Housewares Show 2012: The Most Impressive Automatic Coffee Machine

March 13, 2012

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With the 2012 International Home & Housewares Show soon coming to a close, we want to spend the week highlighting a few key products that caught our eye at the show. Mark Eyman, one of our Industrial Designers/CAD Engineers, was particularly interested in one of Bodum’s newest products—the Bistro Pour Over Coffee Machine. His take on the new product is below.

“Being the coffee nut that I am, I was excited to see the Bodum Bistro Pour Over coffee machine. For those that may not know what “pour over” means, it is simply where you manually pour water over a cone of coffee. I tend to drink it often because it makes some of the best tasting coffee you can get in a small 8-cup batch (a French Press works great as well, but is a pain to clean up and can have a lot of sediment). The key with a pour over machine is to have very hot water (around 200° F), agitate and mix with all the grounds while only taking 3-6 minutes to brew. Most drip coffee makers are closer to 160°-180° and take 10-12 minutes to brew, but they are also cheap and convenient for most users.

The BISTRO caught my eye for a number of reasons. Number one—it has a great product design. Each year at the Housewares Show, Bodum’s products always stick out to me for their great designs, as well as the wide assortment of colors they offer. This year was no different. In addition to the great design and range of colors, the coffee maker does all the right things to make a great cup of coffee and uses the right materials to do this in the most direct way. Plus, they actually let you see it by making the back panel translucent (which, for a nerd like me, is a great thing!).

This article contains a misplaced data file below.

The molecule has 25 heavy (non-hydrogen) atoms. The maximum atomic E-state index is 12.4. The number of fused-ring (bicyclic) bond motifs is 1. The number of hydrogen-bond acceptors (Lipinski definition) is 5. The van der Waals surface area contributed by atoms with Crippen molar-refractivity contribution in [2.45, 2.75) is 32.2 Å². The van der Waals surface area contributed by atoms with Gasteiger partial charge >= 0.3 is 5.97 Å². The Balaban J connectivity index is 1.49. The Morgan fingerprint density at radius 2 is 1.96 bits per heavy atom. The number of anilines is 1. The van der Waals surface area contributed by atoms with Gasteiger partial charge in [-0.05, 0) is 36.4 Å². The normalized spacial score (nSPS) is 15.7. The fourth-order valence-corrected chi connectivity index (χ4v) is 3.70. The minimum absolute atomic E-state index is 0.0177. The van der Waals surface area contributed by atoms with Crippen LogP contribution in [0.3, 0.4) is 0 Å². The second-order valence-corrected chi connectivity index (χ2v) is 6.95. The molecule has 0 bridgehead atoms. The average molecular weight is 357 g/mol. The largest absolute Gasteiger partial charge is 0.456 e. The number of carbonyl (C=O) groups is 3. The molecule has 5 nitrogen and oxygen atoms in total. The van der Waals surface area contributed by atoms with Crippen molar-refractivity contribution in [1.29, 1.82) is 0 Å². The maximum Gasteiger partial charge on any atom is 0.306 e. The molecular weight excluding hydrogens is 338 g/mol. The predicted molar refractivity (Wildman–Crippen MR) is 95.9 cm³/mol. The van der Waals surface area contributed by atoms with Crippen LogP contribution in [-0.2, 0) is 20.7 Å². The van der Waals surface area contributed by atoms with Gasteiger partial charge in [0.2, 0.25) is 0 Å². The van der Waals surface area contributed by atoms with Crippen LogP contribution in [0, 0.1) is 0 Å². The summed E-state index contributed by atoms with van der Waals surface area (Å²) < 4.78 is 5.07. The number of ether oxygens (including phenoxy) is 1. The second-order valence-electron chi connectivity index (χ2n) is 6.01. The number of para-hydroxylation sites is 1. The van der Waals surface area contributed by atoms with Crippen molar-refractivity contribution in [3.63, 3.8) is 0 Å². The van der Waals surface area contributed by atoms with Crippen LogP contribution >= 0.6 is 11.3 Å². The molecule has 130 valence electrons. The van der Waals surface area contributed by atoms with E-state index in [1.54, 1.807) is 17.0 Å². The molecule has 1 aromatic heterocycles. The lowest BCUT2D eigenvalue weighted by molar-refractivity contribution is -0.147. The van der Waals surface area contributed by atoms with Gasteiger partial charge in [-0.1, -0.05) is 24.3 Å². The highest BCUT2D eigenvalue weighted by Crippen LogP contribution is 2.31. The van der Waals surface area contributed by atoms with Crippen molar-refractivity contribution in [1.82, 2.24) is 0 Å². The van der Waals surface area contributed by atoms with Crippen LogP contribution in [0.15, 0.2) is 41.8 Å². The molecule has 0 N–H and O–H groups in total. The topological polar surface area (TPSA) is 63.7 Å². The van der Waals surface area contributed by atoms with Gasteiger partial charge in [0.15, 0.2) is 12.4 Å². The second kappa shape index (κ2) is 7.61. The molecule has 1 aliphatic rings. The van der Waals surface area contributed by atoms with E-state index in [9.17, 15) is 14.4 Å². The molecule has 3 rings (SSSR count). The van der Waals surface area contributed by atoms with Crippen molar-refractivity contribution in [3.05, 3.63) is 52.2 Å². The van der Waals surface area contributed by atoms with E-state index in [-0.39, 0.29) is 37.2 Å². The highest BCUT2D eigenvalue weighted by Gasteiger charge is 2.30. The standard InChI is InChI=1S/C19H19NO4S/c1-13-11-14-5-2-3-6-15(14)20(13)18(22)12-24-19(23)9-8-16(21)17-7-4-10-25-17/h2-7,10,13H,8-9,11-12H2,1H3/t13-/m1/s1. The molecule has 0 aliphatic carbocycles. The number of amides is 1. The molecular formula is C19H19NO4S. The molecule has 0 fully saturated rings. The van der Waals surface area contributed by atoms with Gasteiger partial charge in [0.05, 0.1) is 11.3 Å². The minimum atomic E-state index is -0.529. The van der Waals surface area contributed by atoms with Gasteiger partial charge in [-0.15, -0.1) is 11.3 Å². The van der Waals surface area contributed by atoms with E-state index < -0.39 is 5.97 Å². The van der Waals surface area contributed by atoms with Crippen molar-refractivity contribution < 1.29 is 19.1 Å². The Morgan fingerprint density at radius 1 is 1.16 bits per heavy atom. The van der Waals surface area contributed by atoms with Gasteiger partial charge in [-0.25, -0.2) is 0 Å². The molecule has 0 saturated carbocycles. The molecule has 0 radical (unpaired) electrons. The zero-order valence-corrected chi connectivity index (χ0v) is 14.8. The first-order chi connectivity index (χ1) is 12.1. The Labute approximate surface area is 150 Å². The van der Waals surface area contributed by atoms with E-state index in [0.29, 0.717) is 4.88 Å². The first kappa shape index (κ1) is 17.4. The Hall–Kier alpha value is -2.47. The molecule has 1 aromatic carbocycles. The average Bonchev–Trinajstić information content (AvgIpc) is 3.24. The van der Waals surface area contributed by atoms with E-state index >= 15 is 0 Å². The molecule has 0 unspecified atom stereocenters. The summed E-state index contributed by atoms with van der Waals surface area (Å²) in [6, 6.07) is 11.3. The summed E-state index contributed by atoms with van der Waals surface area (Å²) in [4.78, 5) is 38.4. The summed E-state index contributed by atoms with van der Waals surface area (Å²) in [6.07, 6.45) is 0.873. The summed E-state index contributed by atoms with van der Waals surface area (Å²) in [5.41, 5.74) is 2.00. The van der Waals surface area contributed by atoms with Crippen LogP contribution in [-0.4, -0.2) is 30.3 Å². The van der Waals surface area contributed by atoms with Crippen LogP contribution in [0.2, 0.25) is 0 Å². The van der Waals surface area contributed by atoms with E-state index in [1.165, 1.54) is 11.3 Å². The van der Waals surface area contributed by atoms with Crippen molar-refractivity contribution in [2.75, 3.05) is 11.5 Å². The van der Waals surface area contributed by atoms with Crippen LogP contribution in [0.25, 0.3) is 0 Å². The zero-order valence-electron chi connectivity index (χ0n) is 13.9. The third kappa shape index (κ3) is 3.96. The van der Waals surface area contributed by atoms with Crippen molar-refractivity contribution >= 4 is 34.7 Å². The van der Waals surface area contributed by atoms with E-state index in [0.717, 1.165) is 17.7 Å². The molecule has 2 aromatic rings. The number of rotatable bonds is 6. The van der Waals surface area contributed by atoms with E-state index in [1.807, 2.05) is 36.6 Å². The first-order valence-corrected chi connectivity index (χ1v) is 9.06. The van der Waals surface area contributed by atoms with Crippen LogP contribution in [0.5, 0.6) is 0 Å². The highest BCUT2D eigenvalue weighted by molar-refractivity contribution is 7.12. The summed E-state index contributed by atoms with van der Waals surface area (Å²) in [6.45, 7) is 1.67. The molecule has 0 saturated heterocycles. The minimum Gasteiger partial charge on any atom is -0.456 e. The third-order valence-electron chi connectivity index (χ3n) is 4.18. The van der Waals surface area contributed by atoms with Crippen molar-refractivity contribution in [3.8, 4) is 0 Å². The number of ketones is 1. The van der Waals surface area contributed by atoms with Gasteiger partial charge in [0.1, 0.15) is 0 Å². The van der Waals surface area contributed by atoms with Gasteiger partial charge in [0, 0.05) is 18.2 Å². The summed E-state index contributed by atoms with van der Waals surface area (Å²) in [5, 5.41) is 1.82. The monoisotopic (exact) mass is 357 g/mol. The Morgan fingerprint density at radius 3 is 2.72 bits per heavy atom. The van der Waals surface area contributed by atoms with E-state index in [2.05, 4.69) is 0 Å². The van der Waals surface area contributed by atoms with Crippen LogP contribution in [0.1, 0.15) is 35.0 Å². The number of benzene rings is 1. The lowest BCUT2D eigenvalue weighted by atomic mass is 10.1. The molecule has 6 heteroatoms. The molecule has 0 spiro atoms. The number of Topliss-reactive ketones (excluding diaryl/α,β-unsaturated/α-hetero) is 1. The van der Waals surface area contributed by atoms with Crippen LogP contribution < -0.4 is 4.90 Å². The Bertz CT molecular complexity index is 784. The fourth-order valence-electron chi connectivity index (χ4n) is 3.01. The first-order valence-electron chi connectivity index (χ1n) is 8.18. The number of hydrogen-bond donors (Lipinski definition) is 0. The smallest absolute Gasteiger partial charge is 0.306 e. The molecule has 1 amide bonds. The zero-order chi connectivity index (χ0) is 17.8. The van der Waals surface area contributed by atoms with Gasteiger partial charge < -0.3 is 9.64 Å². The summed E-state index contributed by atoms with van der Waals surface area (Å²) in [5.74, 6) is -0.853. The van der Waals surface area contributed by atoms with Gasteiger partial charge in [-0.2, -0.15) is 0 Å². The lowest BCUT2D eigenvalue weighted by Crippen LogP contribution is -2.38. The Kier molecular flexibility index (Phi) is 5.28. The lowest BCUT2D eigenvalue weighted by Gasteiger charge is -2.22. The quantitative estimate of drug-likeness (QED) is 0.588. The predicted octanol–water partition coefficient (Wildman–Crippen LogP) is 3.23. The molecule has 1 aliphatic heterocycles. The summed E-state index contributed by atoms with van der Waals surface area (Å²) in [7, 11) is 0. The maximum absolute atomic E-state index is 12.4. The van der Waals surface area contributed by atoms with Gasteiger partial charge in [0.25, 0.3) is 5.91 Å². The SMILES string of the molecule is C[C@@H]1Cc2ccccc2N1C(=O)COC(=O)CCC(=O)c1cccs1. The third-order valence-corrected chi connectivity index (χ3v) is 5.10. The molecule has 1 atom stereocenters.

After speaking with their representatives, I was able to see that it uses a higher wattage copper heating element, which feeds into a glass delivery tube, which in turn feeds into a high-temperature silicone brew head. Those three materials are better suited to handle extremely hot water than most drip coffee makers (the plastics in those would start to age quickly and break). It also makes the brew head really easy to remove and clean.

With every great design there is typically a downside—which, in this case, is the cost. Glass, copper, and silicone along with large body parts add up to a hefty $250 price tag. It is also really tall at 15.75” which, in my house, would just barely fit under our cabinet. If it is reliable (which its simplicity and brand suggest it would be) I think this may be a successful product even at that price, not in small part to the great product design!”

Check out the video for the Bistro below (we love the monkey).

Written By: Mark Eyman, Industrial Designer/CAD Engineer

Read more about our highlights from the 2012 Home + Housewares Show by downloading our recap below.


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